Make the most out of the world’s first truly compact computer
It's the size of a credit card, it can be charged like a smartphone, it runs on open-source Linux, and it holds the promise of bringing programming and playing to millions at low cost. And now you can learn how to use this amazing computer from its co-creator, Eben Upton, in Raspberry Pi User Guide. Cowritten with Gareth Halfacree, this guide gets you up and running on Raspberry Pi, whether you're an educator, hacker, hobbyist, or kid. Learn how to connect your Pi to other hardware, install software, write basic programs, and set it up to run robots, multimedia centers, and more.
- Gets you up and running on Raspberry Pi, a high-tech computer the size of a credit card
- Helps educators teach students how to program
- Covers connecting Raspberry Pi to other hardware, such as monitors and keyboards, how to install software, and how to configure Raspberry Pi
- Shows you how to set up Raspberry Pi as a simple productivity computer, write basic programs in Python, connect to servos and sensors, and drive a robot or multimedia center
Adults, kids, and devoted hardware hackers, now that you've got a Raspberry Pi, get the very most out of it with Raspberry Pi User Guide.
|Sold by:||Barnes & Noble|
|File size:||18 MB|
|Note:||This product may take a few minutes to download.|
About the Author
Gareth Halfacree is a freelance technology journalist, open source advocate and erstwhile sysadmin.
Most Helpful Customer Reviews
Are you a new Pi user or curious hacker? If you are, this book is for you. Authors Eben Upton and Gareth Halfacree, have done an outstanding job of writing a 3rd edition of a book that provides an introduction to the world of Raspberry Pi. Authors Upton and Halfacree, begin by showing you how to connect your Raspberry Pi to a display, keyboard and mouse; install an operating system; and, jump straight into using the Pi. Next, the authors present a quick primer on how to use the operating system. In addition, they look at some of the most common reasons for the Pi to misbehave and how to fix them. The authors also concentrate on whether you know that your network doesn’t have a Dynamic Host Configuration Protocol server (a system that tells the Pi and other devices on the network how they should connect) or if you want to use a USB wireless adapter with the Pi. Then, they continue by discussing why although raspi-config is designed to be safe, some settings (in particular, the overclock option) can leave your Raspberry Pi unable to boot. The authors then offer a word of warning: Changing the settings on config.txt and cmdline.txt from their defaults, can result in a Pi that doesn’t boot until the files are reverted, in the best case; and, that can physically damage the system, in the worst case. Next, they cover the most popular tasks for a Pi: That of a home theater PC, or HTPC. In addition, the authors show you how the Pi can be used as a day-to-day machine for office and school work, while not harming its usability as a platform for programming and experimentation, by using either locally installed applications or cloud-based services. They also explain why that in order to ensure a Web server’s maximum performance, you must switch the Pi’s memory partitioning to reserve just 16MB or 32MB for the GPU; and, not run a graphical user interface at the same time. Then, the authors discuss how the Raspberry Pi Foundation is working to get the Pi device adopted as an educational tool for all ages by using Scratch. Next, they cover the high-level language Python code; and, how it provides the Pi with commands in a manner that is quick to learn and easy to follow. The authors continue by looking at Minecraft: Which is now available for the Raspberry Pi, and brings with it educational elements that let interested parties learn through play. They then stress that before you can get started building circuits to use with the Pi’s GPIO port, you need some additional equipment and an understanding about some of the language surrounding the world of electronics. Next, the authors show you where the Raspberry Pi’s GPIO port is located: On the top-left of the printed circuit board, labeled P1. In addition, they cover the Raspberry Pi Camera Module: Which is the most compact way of adding the ability to record still images and video to your project. Finally, the authors take a peek at the add-on boards, which simply provide easier access to the Raspberry Pi’s GPIO pins. This excellent book explores a number of things you can do with your Raspberry Pi, from controlling hardware with Python, to using its as a media center, setting up camera projects, or building games in Scratch. Also, this great book shows how the Raspberry Pi exposes GPIO, so that you can get to work right away.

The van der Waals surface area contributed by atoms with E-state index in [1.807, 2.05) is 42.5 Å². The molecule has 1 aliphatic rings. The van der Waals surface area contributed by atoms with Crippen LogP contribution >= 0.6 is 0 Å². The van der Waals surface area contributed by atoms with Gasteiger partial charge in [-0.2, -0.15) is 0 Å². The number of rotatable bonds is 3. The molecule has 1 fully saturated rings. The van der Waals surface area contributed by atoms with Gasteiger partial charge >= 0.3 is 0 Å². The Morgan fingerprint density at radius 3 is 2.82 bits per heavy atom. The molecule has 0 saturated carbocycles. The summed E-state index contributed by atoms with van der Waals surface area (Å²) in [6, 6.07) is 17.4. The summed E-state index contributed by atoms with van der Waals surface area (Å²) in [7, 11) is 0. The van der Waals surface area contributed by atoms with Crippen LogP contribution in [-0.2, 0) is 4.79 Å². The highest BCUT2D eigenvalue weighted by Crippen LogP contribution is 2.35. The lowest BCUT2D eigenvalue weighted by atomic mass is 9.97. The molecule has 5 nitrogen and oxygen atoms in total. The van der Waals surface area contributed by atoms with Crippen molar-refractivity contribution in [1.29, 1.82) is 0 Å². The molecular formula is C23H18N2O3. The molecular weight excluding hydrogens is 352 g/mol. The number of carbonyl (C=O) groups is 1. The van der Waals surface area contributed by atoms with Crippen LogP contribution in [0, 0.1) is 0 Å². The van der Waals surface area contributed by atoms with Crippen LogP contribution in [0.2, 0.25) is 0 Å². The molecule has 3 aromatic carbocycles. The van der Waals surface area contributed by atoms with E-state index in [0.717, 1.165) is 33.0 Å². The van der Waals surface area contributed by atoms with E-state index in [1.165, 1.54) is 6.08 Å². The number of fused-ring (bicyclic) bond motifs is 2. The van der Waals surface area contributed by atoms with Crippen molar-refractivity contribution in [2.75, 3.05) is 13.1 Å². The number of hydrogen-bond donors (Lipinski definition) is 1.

lots of command to get started learning Linux in here, tell you step by step how to do them and setup a lot of other thing in Linux as well as the Raspberry Pi